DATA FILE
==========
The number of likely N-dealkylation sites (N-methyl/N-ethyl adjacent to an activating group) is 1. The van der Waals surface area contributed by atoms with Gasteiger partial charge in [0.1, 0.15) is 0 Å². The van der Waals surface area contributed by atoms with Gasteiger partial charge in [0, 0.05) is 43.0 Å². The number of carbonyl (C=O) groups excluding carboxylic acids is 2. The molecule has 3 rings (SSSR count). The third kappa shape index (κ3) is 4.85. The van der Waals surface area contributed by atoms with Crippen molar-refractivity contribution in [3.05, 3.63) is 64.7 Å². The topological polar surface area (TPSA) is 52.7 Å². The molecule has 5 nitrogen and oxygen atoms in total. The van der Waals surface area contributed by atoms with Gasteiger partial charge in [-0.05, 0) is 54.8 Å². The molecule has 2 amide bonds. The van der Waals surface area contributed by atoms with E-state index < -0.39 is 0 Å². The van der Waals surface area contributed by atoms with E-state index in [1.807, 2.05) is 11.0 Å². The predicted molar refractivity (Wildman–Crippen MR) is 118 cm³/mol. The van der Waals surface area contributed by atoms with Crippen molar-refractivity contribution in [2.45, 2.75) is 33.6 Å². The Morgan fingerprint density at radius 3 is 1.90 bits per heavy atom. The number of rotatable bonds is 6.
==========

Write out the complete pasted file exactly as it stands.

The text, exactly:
The number of likely N-dealkylation sites (N-methyl/N-ethyl adjacent to an activating group) is 1. The van der Waals surface area contributed by atoms with Gasteiger partial charge in [0.1, 0.15) is 0 Å². The van der Waals surface area contributed by atoms with Gasteiger partial charge in [0, 0.05) is 43.0 Å². The number of carbonyl (C=O) groups excluding carboxylic acids is 2. The molecule has 3 rings (SSSR count). The third kappa shape index (κ3) is 4.85. The van der Waals surface area contributed by atoms with Crippen molar-refractivity contribution in [3.05, 3.63) is 64.7 Å². The topological polar surface area (TPSA) is 52.7 Å². The molecule has 5 nitrogen and oxygen atoms in total. The van der Waals surface area contributed by atoms with Gasteiger partial charge in [-0.05, 0) is 54.8 Å². The molecule has 2 amide bonds. The van der Waals surface area contributed by atoms with E-state index < -0.39 is 0 Å². The van der Waals surface area contributed by atoms with E-state index in [1.807, 2.05) is 11.0 Å². The predicted molar refractivity (Wildman–Crippen MR) is 118 cm³/mol. The van der Waals surface area contributed by atoms with Crippen molar-refractivity contribution in [2.45, 2.75) is 33.6 Å². The Morgan fingerprint density at radius 3 is 1.90 bits per heavy atom. The number of rotatable bonds is 6.